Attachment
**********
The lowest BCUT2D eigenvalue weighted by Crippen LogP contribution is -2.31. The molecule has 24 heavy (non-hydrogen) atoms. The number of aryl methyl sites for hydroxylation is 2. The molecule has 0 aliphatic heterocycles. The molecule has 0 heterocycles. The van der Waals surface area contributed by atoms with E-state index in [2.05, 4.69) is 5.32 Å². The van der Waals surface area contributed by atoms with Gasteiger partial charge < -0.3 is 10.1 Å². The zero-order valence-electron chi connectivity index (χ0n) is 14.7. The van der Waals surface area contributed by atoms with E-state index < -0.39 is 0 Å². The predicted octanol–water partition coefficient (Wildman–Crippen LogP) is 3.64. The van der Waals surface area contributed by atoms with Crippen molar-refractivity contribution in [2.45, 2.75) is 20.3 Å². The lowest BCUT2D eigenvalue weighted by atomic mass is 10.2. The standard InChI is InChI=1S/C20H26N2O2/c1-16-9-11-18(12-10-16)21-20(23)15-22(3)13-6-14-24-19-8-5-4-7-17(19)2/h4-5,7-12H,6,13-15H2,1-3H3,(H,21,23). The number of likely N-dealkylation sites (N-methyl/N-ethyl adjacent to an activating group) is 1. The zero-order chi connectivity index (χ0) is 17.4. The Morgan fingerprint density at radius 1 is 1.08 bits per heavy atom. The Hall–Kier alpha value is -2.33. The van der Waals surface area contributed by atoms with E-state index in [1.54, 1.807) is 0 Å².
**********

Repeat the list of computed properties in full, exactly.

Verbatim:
The lowest BCUT2D eigenvalue weighted by Crippen LogP contribution is -2.31. The molecule has 24 heavy (non-hydrogen) atoms. The number of aryl methyl sites for hydroxylation is 2. The molecule has 0 aliphatic heterocycles. The molecule has 0 heterocycles. The van der Waals surface area contributed by atoms with E-state index in [2.05, 4.69) is 5.32 Å². The van der Waals surface area contributed by atoms with Gasteiger partial charge < -0.3 is 10.1 Å². The zero-order valence-electron chi connectivity index (χ0n) is 14.7. The van der Waals surface area contributed by atoms with E-state index < -0.39 is 0 Å². The predicted octanol–water partition coefficient (Wildman–Crippen LogP) is 3.64. The van der Waals surface area contributed by atoms with Crippen molar-refractivity contribution in [2.45, 2.75) is 20.3 Å². The lowest BCUT2D eigenvalue weighted by atomic mass is 10.2. The standard InChI is InChI=1S/C20H26N2O2/c1-16-9-11-18(12-10-16)21-20(23)15-22(3)13-6-14-24-19-8-5-4-7-17(19)2/h4-5,7-12H,6,13-15H2,1-3H3,(H,21,23). The number of likely N-dealkylation sites (N-methyl/N-ethyl adjacent to an activating group) is 1. The zero-order chi connectivity index (χ0) is 17.4. The Morgan fingerprint density at radius 1 is 1.08 bits per heavy atom. The Hall–Kier alpha value is -2.33. The van der Waals surface area contributed by atoms with E-state index in [1.54, 1.807) is 0 Å².